Debian/squeeze installation: ok out-of-the box
I installed Debian/squeeze/6.0 on my new fitpc2 without problems:
- You need an USB stick and a wired ethernet connection for installation.
- Wireless network connections can be enabled after installation, see below.
- The video driver is detected automatically.
Older posts indicated problems with the wireless connection and with the video driver. I did not experience any such problems. Most likely, the necessary drivers have been added to the main distribution.Preparation: Create Installation USB stick
Login to an existing Linux system as root and find out the correct device name for your USB stick:
root$ fdisk -l # Run this before entering your USB stick.
root$ fdisk -l # Run this again after entering your USB stick.
The above command shows all your drives. By comparing the output of the two calls, you can find out how the newly added USB stick is called. In my case, it is: /dev/sda
Download the Squeeze netinst ISO image from http://www.debian.org/CD/netinst/
. Choose the i386 image.
Write the image to your empty USB drive:
root$ dd if=debian-*-netinst.iso of=/dev/sdX # sdX is your USB stick.
In the above line, I need to replace sdX by sda --- use the correct drive for your USB stick.
Now, insert the USB stick into the fitpc2 and switch on the fitpc2. You may have to configure the boot sequence to enable booting from USB drives (press F2 after power on to enter the BIOS configuration).Installation
The installation preceeds normally --- like any Debian installation. Because the wifi chip requires a proprietary driver (details below) you cannot use the wifi connection for the installation: you need a wired network connection for that.X-Windows/graphics (updated)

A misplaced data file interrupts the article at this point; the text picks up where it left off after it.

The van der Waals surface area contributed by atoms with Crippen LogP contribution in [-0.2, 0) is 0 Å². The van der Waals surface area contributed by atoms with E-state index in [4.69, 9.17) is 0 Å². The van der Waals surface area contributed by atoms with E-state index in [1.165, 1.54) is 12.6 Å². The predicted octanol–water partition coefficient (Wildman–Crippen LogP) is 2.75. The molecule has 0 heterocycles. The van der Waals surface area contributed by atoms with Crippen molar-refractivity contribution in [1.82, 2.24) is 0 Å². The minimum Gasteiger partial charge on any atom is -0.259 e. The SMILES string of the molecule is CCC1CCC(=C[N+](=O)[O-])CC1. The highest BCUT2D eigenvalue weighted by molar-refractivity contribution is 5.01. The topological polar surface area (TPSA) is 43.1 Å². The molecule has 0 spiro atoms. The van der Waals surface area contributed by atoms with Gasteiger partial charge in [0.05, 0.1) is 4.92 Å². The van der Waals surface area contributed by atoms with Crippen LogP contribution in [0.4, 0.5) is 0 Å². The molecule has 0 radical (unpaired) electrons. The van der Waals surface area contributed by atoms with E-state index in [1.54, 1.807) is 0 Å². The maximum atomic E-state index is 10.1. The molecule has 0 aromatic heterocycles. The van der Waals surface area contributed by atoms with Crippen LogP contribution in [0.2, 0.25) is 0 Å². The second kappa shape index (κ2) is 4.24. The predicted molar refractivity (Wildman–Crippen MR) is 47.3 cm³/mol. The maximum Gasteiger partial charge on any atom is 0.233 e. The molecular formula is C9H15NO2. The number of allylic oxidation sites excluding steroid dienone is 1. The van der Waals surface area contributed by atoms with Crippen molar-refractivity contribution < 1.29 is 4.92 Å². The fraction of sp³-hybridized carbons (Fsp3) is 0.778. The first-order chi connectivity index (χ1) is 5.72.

You may either select a pre-defined package bundle (e.g. "Desktop") or hand-pick each package that you want. I tried both approaches:
The "desktop" installation needs about 2.5 GB disk space for a selection of desktop applications. It recognizes the video chip correctly.
Alternatively, I started with a minimal installation and added the "xorg" package (X-Windows system; correctly recognizes the video chip) and a window manager (I like "awesome" but your mileage may vary). Again, the video chip is detected automatically.
Of course, if you use your Fit-PC2 as a server, neither desktop applications nor windows manager are necessary.Wifi wireless networking (updated)
As of now, there is no free
driver available for your chip. You need to add the propriary driver. (Note: There is now active development for a free wifi driver for Intel chips. Maybe by the time you are reading this, this driver is already included into debian and you may not need the proprietary driver.)
Edit the file /etc/apt/sources.list and add the following line:
deb http://ftp.us.debian.org/debian squeeze main contrib non-free
Note: you may use the same server as you use for your other package repositories.
After saving the changed file, execute the following two commands as root:
root$ aptitude update
root$ aptitude install firmware-ralink
I use the network-manager package to configure the wireless connection. If this is not already installed, you can install it like this:
root$ aptitude install network-manager-gnome
You may have to reboot the fit-PC2 after installing these packages before you can use them.
The network manager adds a small icon to the systems tray. If it is not automatically started, open a xterm and run:
After this installation, I was able to use the wireless connection.